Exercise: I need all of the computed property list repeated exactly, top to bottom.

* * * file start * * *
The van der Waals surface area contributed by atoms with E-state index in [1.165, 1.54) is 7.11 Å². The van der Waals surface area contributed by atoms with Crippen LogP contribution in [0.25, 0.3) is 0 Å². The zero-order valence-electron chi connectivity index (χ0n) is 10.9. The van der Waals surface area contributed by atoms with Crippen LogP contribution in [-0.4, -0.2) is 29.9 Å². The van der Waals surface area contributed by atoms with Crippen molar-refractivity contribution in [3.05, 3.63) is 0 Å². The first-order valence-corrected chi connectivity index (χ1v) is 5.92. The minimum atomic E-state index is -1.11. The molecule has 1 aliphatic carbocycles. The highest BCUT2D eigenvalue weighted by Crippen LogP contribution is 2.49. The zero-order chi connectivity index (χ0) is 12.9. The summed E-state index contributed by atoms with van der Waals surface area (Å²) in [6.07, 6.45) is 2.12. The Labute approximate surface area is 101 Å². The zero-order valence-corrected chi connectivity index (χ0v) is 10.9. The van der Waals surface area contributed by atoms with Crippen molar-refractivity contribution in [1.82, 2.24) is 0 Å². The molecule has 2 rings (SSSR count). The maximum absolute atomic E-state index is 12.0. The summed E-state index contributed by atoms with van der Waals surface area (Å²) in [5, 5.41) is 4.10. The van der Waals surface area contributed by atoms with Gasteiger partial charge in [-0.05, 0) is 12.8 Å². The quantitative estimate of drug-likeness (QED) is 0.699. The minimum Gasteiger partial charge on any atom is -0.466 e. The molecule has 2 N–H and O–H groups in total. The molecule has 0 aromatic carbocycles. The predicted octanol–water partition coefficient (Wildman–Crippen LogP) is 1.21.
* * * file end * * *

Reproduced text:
The van der Waals surface area contributed by atoms with E-state index in [1.165, 1.54) is 7.11 Å². The van der Waals surface area contributed by atoms with Crippen LogP contribution in [0.25, 0.3) is 0 Å². The zero-order valence-electron chi connectivity index (χ0n) is 10.9. The van der Waals surface area contributed by atoms with Crippen LogP contribution in [-0.4, -0.2) is 29.9 Å². The van der Waals surface area contributed by atoms with Crippen molar-refractivity contribution in [3.05, 3.63) is 0 Å². The first-order valence-corrected chi connectivity index (χ1v) is 5.92. The minimum atomic E-state index is -1.11. The molecule has 1 aliphatic carbocycles. The highest BCUT2D eigenvalue weighted by Crippen LogP contribution is 2.49. The zero-order chi connectivity index (χ0) is 12.9. The summed E-state index contributed by atoms with van der Waals surface area (Å²) in [6.07, 6.45) is 2.12. The Labute approximate surface area is 101 Å². The zero-order valence-corrected chi connectivity index (χ0v) is 10.9. The van der Waals surface area contributed by atoms with Crippen molar-refractivity contribution in [1.82, 2.24) is 0 Å². The molecule has 2 rings (SSSR count). The maximum absolute atomic E-state index is 12.0. The summed E-state index contributed by atoms with van der Waals surface area (Å²) in [5, 5.41) is 4.10. The van der Waals surface area contributed by atoms with Gasteiger partial charge in [-0.05, 0) is 12.8 Å². The quantitative estimate of drug-likeness (QED) is 0.699. The minimum Gasteiger partial charge on any atom is -0.466 e. The molecule has 2 N–H and O–H groups in total. The molecule has 0 aromatic carbocycles. The predicted octanol–water partition coefficient (Wildman–Crippen LogP) is 1.21.